In the recently-decided Scott v. Triborough Energy Corp., NY Slip Op 03126 (May 13, 2021), the First Department considered a case where the defendant—the plaintiff’s residential heating oil supplier—allegedly caused oil to leak into the plaintiff’s basement while delivering to their home. The plaintiffs sued under Navigation Law § 181(5) (NL), which permits private causes of action in strict liability against a petroleum discharger, as long as the plaintiffs have “not caused or contributed to (and thus are not ‘responsible for’) the discharge. See…Continue Reading
Verso Corporation and Verso Luke LLC, owners of the now closed Luke Paper Mill, became the latest potentially responsible parties (PRP) to resolve claims against them for discharging waste into the North Branch Potomac River. The mill manufactured paper products along the river, which straddles the Maryland-West Virginia border.
On April 6, 2019, a fisherman reported to Maryland that “pure black waste” was entering the river near the mill. Subsequent investigations revealed black liquid seeping from several locations along approximately 500 feet of riverbank located on the mill’s property …Continue Reading
On April 1, 2021, the U.S. Court of Appeals for the Second Circuit—in a unanimous decision—affirmed the dismissal of the City of New York’s climate change lawsuit filed against a number of global oil manufacturers that sought climate change-related infrastructure damages. The issue resolved by the federal appellate court was whether municipalities could seek to hold multinational companies liable for damages caused by global greenhouse emissions under state common law. Given the nature of the harm and the existence of a complex web of federal …Continue Reading
The U.S. Court of Appeals for the Ninth Circuit has declined to rehear the high-profile Juliana v. United States case, which has been followed by Environmental Law Monitor here, here, and here. Last January, the Ninth Circuit dismissed the case for lack of Article III standing, and last week, a little over a year after its decision ordering dismissal of the case, the court declined the plaintiffs’ motion for a rehearing.
The Juliana plaintiffs, a group of 21 then-minors, filed suit in …Continue Reading
Illinois’ highest state court in Gordon Berry, et al, v. The City of Chicago has rejected a proposed class action that threatened to overwhelm Chicago with claims over elevated lead contamination risk from its old lead water lines. On September 24, 2020, the Illinois Supreme Court overturned the ruling of a state appeals court, ruling a Circuit Court of Cook County judge was correct in finding Chicago homeowners needed to do more than simply claim the lead in their water was dangerous in order to …Continue Reading
On September 2, 2020, the City of Hoboken, which sits across from New York City along the Hudson River, commenced suit against a consortium of fossil fuel industry giants alleging the companies engaged in a multi-decade campaign to mislead the public and conceal the climate change risks posed by the production and use of fossil fuels. Hoboken is the 20th municipality, state, or private organization to sue the fossil fuel industry over climate change since 2017, and the fifth local jurisdiction to sue for alleged …Continue Reading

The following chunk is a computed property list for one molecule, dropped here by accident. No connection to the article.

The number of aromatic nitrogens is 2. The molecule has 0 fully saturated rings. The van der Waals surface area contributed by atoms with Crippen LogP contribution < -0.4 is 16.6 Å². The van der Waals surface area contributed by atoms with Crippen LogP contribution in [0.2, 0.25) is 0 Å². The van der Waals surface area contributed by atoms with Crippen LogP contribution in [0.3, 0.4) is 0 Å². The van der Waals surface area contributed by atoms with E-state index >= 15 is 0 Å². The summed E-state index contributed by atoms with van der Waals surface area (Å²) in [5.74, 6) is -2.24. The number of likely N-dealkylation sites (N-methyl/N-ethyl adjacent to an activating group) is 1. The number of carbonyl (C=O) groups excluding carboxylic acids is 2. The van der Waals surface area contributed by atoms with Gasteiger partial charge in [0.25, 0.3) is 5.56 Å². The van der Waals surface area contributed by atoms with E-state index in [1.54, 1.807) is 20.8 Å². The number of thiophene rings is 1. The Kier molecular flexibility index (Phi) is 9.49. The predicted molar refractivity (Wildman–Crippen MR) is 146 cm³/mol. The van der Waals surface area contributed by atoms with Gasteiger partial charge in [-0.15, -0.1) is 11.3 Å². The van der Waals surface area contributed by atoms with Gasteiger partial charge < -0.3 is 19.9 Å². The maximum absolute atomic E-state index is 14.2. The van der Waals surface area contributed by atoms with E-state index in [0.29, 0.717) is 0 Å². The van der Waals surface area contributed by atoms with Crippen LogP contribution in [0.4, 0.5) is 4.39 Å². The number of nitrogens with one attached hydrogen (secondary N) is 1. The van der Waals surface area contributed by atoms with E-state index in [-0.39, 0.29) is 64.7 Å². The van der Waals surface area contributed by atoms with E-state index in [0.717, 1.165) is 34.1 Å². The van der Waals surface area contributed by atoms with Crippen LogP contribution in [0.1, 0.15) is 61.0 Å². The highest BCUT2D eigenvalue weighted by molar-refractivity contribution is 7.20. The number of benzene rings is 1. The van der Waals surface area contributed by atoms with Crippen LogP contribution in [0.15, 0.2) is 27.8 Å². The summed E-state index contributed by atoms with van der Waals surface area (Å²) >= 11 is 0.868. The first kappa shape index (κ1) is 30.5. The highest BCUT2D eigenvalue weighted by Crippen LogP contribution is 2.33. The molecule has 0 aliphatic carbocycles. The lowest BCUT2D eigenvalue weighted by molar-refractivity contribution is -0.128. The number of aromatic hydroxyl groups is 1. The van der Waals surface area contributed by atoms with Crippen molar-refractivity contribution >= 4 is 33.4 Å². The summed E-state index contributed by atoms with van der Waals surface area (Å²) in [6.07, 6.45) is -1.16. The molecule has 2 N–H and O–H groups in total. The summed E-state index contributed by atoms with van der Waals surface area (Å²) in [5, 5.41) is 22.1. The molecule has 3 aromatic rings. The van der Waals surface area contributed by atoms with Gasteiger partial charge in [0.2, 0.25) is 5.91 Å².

Last week, a coalition of environmental groups filed suit in the Southern District of New York following the Trump Administration’s proposal to update the National Environmental Policy Act (NEPA)—the federal law that requires certain environmental reviews prior to the approval of major infrastructure projects.
The lawsuit, Environmental Justice Health Alliance et al. v. Council on Environmental Quality et al., Civil Action No. 20-cv-6143, is the third challenge to the Administration’s NEPA overhaul following two other cases filed in Virginia and California federal courts in late July.
The suits were spurred by the promulgation of …Continue Reading
In March 2019, we posted about the strategy behind the Long Island water districts’ 1,4-dioxane litigations against major manufacturers—and then in October 2019, we followed that post with another report on the increasing number of those suits , which became the subject of a 12(b)(6) motion to dismiss. These suits filed by public water suppliers seek to recover costs against major manufacturers and promoters of the chemical for the design, construction, installation, operation, and maintenance of water treatment facilities and equipment required to remove …Continue Reading
Florida’s Third District Court of Appeal recently struck down a 2016 Coral Gables’ law that prohibited the sale and use of food-related polystyrene containers (i.e., Styrofoam) by food service providers and stores. This decision reverses a trial court decision granting a motion for summary judgment in favor of the city and finding that the three state laws in question were unconstitutional.
In its decision, written by Judge Norma S. Lindsey, the Florida Third District Court of Appeal held that the ordinance was preempted by …Continue Reading
In a case of first impression, a Pennsylvania Appellate Court has granted an interlocutory appeal permitting the state’s Attorney General to pursue restitution claims on behalf of landowners who claim that natural gas companies violated the terms of their subsurface mineral lease agreements by improperly withholding royalty payments.
In Anadarko Petroleum Corp., et. al. v. Commonwealth of Pennsylvania, the Commonwealth Court recently ruled that the Pennsylvania Attorney General’s office can bring royalty claims on behalf of landowners against natural gas companies under the state’s …Continue Reading